Horse chestnut tree sales fall by 98 per cent because of pests and diseases

With scientists unlikely to find a predator for horse chestnut leaf miner, the tree's commercial prospects appear bleak.

Horse chestnut...sales in decline - image: HW
Horse chestnut...sales in decline - image: HW

Scientists are unlikely to be able to find an effective predator for horse chestnut leaf miner, which could lead to the end of the tree as a commercial proposition, according to Dr Michael Pocock, who is leading the pioneering citizen science project Conker Tree Science.

Sales of Aesculus hippocastanum have fallen by up to 98 per cent over the past five years because of the miner, Cameraria ohridella, which disfigures leaves, and bleeding canker, which kills trees.

Pocock said: "In 150 years' time, horse chestnuts on village greens may be a thing of the past. For the time being they will be present on village greens and in parks but will look dead before the end of the summer."

Conker Tree Science ( is a project that allows anyone to research the insect.

Pocock said the project was a powerful way of engaging the public in biodiversity, but added: "My feeling is there isn't any chance of finding an effective parasitical wasp, mainly because the wasps attacking in this country are generalists, so they feed on a range of leaf-mining insects.

"We were expecting there could be some adaptation, so some strains might be adapted to the seasonality of the leaf miner, but that only has a slight effect."

He added that there was no evidence of behavioural adaptation from continental Europe, where the miner is well established.

But Pocock added: "The current batch of trees, from what is known of horse chestnut leaf miner, would survive happily for a good long time.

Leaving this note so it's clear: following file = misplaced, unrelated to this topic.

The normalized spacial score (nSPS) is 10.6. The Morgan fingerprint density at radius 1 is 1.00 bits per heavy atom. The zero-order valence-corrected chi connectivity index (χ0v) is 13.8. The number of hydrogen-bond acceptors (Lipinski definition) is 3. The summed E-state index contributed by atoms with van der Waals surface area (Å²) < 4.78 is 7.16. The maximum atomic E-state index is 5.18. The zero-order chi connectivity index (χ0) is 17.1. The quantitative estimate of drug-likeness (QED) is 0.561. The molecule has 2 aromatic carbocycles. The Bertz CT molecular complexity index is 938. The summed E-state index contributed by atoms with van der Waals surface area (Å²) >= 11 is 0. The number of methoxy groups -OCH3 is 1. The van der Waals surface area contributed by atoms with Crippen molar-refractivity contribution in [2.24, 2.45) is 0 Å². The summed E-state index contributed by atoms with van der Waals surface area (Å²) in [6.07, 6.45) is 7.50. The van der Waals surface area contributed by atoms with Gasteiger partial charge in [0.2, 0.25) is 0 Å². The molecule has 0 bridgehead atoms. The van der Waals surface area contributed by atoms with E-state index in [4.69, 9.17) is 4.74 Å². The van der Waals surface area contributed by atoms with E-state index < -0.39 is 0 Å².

"The only issue is whether canker is proved to be associated with the leaf miner. I suspect councils are not planting, so maybe this is the beginning of the end, but it will be a long, slow decline."

He said the project had received mixed responses as to whether the trees were worth saving. "It depends on how important it is to have trees looking pristine. Some people say they hate seeing them looking dead and others say the tree is not native, so why should we value trees more than the moths?"

Meanwhile, Treeworks Environmental Practice is holding a seminar to address disease threats to mature trees at Royal Botanic Gardens, Kew on 16 September.

Organiser Neville Fay said: "We're in a new phase of pressure our trees are under. The disease symptoms we see are symptoms of this pressure."

Oak, plane and horse chestnut were threatened by migratory and exotic pests "introduced through globalisation and exacerbated by climate". Fay added that the introduction of pests and diseases through mass nursery imports needed clear thinking about biosecurity.

"We need to work in a cross-disciplinary way to protect our really important trees because that's our natural heritage," he added. "We need a more integrated view of the problem and to be open to understand different models of how trees function within landscapes."

Barcham Trees managing director Mike Glover said horse chestnut tree sales had declined from 6,000 a year in 2004 to a few hundred this year.

Industry View - Steve McCurdy, owner, Majestic Trees

"Our sales of Aesculus hippocastanum are tiny compared to what they used to be. Five years ago we sold 50 or 100 a year and now it is two or three a year. I haven't bought one for two or three years. We still sell them with a warning label. We spray every year for leaf miner but until they find a predator it will be no good because you can't spray 70-foot horse chestnuts around the whole country. If they find something to treat bleeding canker there is a chance, then they need to find a natural predator, too."

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